Tag Archives: Joseph Gordon-Levitt

“Don Jon” (2013) – Review

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Click for the very good and long interview w/ JGL on the Howard Stern Show (50 minutes)

Writer / Director: Joseph Gordon-Levitt

Stars: Joseph Gordon-Levitt, Scarlett Johansson, Julianne Moore, Tony Danza, Rob Brown, Jeremy Lake, and Glenne Headly

Jon is a person that knows what he likes. He likes his pad, his ride, his friends, his family, his church, his body, and most of all he loves his porn. So much so he loves masturbating to porn more than actually having sex with a woman. It’s not that he can’t get women–he has a new one every weekend–he just prefers porn.

Out at a club with his friends Bobby (Rob Brown) and Danny (Jeremy Lake), he spots his dime (10) for the night, Barbara (Scarlett Johansson). Barbara is not immediately impressed with Jon and eventually gives him the blow-off. Unaffected, Jon meets and gets another woman. Back at his place they have bad sex–more his fault than hers–and go to bed. Later, as usual, Jon leaves his conquest in bed to go to his computer, watch porn, and then jerk-off.

But something about Barbara stays with him. After some investigating and cyber stalking through Facebook, Jon discovers Barbara’s name and how to get in contact with her. Impressed with his drive to meet her, Barbara agrees to go out with Jon but sex is not immediately on the table. Over time she begins to encourage Jon to go back to school and get a degree, wants them both to meet each others family, and overall becomes a positive influence in his life.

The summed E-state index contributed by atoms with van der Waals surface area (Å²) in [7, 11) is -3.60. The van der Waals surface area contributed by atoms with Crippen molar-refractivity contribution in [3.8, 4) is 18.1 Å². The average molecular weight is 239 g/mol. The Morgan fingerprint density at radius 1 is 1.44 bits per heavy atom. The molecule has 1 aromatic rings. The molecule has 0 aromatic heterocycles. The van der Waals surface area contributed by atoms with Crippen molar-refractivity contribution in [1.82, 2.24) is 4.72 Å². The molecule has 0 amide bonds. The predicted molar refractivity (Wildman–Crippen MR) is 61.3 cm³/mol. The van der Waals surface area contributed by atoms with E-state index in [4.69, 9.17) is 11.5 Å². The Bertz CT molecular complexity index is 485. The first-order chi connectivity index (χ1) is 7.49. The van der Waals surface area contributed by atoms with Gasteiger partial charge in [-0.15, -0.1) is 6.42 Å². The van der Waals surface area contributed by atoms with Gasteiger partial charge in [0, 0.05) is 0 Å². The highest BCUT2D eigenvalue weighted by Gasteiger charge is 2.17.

Eventually they do have sex, but for Jon it still is not better than porn. Unfortunately for him she catches Jon watching it and jerking-off to it after their session. In convincing her not to leave him Jon agrees to give-up porn. And as time goes by that is not all Jon needs to give-up if he wants to stay with her.

Don Jon is Joseph Gordon-Levitt’s first effort as a writer and director. The inexperience shows more with the direction than the writing. The story is not your typical romantic comedy, and in fact is more a coming of age story–a child becoming an adult. Jon’s character should not be sympathetic but he is. He is self-centered and self-absorbed, but he is not an ass. Barbara too is well-developed. She is a strong woman who knows what she wants and plans to get it. Though ultimately unsympathetic, she never crosses that line to bitch.